Licht and colleagues (BioScience 60: 147–153) identify South Africa's pioneering efforts to reintroduce top predators to small, fenced protected areas as a conservation model America might be wise to follow. However, South African success at large predator reintroduction is largely the result of ubiquitous fencing that generally prevents predator conflict with people and livestock (see Gusset et al. 2008).
The consequences of applying a similar paradigm in America are not only aesthetic, as implied by Licht, but could also compromise the longterm success of biodiversity conservation. A recent review of fencing for conservation concluded that fencing is an acknowledgment that we are failing to coexist with and successfully conserve biodiversity, and that the costs—economic and ecological—generally far exceed the benefits (Hayward and Kerley 2009). Ecological costs include fence-line mortalities, influences on natural behavior, impingement on natural mechanisms of population control, restriction of animal movements in response to environmental changes (e.g., fires, climate change, drought), limitation of migration and genetic flow, and impediment to recolonization and source—sink population dynamics.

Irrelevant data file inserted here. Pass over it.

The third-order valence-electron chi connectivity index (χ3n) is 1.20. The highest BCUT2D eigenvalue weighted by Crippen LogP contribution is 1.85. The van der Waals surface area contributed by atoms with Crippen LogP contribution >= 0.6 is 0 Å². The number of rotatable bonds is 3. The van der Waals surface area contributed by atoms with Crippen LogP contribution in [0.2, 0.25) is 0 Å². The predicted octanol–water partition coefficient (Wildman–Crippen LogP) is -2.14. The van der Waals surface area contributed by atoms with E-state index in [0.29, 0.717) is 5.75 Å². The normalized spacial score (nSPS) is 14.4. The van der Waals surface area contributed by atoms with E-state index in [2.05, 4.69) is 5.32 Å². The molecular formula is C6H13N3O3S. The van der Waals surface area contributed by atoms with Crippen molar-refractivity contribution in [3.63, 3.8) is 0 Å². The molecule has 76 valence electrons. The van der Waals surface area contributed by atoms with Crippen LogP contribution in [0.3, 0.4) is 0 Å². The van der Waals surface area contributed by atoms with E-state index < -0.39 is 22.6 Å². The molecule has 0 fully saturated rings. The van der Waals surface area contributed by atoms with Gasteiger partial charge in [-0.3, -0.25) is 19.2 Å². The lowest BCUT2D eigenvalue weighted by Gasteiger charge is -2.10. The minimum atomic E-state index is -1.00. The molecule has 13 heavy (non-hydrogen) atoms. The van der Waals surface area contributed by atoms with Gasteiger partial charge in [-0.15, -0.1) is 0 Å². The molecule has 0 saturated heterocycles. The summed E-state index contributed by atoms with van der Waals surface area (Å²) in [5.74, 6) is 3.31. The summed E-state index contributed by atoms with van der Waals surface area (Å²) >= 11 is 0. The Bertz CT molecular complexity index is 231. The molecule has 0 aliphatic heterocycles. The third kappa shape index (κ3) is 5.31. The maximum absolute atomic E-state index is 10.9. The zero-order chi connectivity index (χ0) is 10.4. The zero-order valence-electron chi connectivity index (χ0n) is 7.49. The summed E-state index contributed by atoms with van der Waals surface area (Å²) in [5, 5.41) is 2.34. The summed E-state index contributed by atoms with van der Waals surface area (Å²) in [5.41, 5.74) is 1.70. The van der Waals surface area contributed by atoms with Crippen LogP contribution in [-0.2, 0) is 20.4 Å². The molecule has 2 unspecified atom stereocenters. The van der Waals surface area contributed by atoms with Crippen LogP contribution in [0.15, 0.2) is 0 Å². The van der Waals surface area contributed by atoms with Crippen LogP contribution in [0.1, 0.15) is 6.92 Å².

Licht and colleagues stated that there are relatively few concerns in South Africa about the fence around Kruger National Park. This is incorrect—there are serious ecological concerns including extinction debt and species persistence of many iconic herbivores, even though the park covers nearly 20,000 square kilometers (Nicholls et al. 1996, Ogutu and Owen-Smith 2003). Fences around smaller protected areas can be even more problematic.